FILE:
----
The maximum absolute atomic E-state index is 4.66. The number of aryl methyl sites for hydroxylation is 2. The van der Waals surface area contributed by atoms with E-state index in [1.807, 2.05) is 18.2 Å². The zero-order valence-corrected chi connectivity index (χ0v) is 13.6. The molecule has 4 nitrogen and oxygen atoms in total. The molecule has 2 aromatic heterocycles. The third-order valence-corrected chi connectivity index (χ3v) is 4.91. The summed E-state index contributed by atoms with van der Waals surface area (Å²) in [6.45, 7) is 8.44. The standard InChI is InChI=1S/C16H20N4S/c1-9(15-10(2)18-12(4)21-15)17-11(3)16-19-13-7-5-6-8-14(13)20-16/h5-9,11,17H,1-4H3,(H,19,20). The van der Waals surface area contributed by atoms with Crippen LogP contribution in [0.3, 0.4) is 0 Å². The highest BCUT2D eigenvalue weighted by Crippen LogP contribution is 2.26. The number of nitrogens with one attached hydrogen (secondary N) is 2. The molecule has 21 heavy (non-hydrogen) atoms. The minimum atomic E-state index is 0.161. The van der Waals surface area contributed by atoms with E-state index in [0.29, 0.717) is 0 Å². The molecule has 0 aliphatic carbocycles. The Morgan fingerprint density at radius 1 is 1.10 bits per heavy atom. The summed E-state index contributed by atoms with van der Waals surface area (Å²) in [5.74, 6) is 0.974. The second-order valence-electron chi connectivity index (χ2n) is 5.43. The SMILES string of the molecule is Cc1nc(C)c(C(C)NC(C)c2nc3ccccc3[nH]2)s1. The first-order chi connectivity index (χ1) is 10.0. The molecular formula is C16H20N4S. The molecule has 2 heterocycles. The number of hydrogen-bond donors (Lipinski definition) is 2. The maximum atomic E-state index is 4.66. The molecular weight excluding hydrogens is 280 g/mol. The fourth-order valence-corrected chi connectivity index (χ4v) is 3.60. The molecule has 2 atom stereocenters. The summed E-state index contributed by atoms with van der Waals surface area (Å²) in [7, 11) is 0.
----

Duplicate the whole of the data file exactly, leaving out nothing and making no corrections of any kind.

The maximum absolute atomic E-state index is 4.66. The number of aryl methyl sites for hydroxylation is 2. The van der Waals surface area contributed by atoms with E-state index in [1.807, 2.05) is 18.2 Å². The zero-order valence-corrected chi connectivity index (χ0v) is 13.6. The molecule has 4 nitrogen and oxygen atoms in total. The molecule has 2 aromatic heterocycles. The third-order valence-corrected chi connectivity index (χ3v) is 4.91. The summed E-state index contributed by atoms with van der Waals surface area (Å²) in [6.45, 7) is 8.44. The standard InChI is InChI=1S/C16H20N4S/c1-9(15-10(2)18-12(4)21-15)17-11(3)16-19-13-7-5-6-8-14(13)20-16/h5-9,11,17H,1-4H3,(H,19,20). The van der Waals surface area contributed by atoms with Crippen LogP contribution in [0.3, 0.4) is 0 Å². The highest BCUT2D eigenvalue weighted by Crippen LogP contribution is 2.26. The number of nitrogens with one attached hydrogen (secondary N) is 2. The molecule has 21 heavy (non-hydrogen) atoms. The minimum atomic E-state index is 0.161. The van der Waals surface area contributed by atoms with E-state index in [0.29, 0.717) is 0 Å². The molecule has 0 aliphatic carbocycles. The Morgan fingerprint density at radius 1 is 1.10 bits per heavy atom. The summed E-state index contributed by atoms with van der Waals surface area (Å²) in [5.74, 6) is 0.974. The second-order valence-electron chi connectivity index (χ2n) is 5.43. The SMILES string of the molecule is Cc1nc(C)c(C(C)NC(C)c2nc3ccccc3[nH]2)s1. The first-order chi connectivity index (χ1) is 10.0. The molecular formula is C16H20N4S. The molecule has 2 heterocycles. The number of hydrogen-bond donors (Lipinski definition) is 2. The maximum atomic E-state index is 4.66. The molecular weight excluding hydrogens is 280 g/mol. The fourth-order valence-corrected chi connectivity index (χ4v) is 3.60. The molecule has 2 atom stereocenters. The summed E-state index contributed by atoms with van der Waals surface area (Å²) in [7, 11) is 0.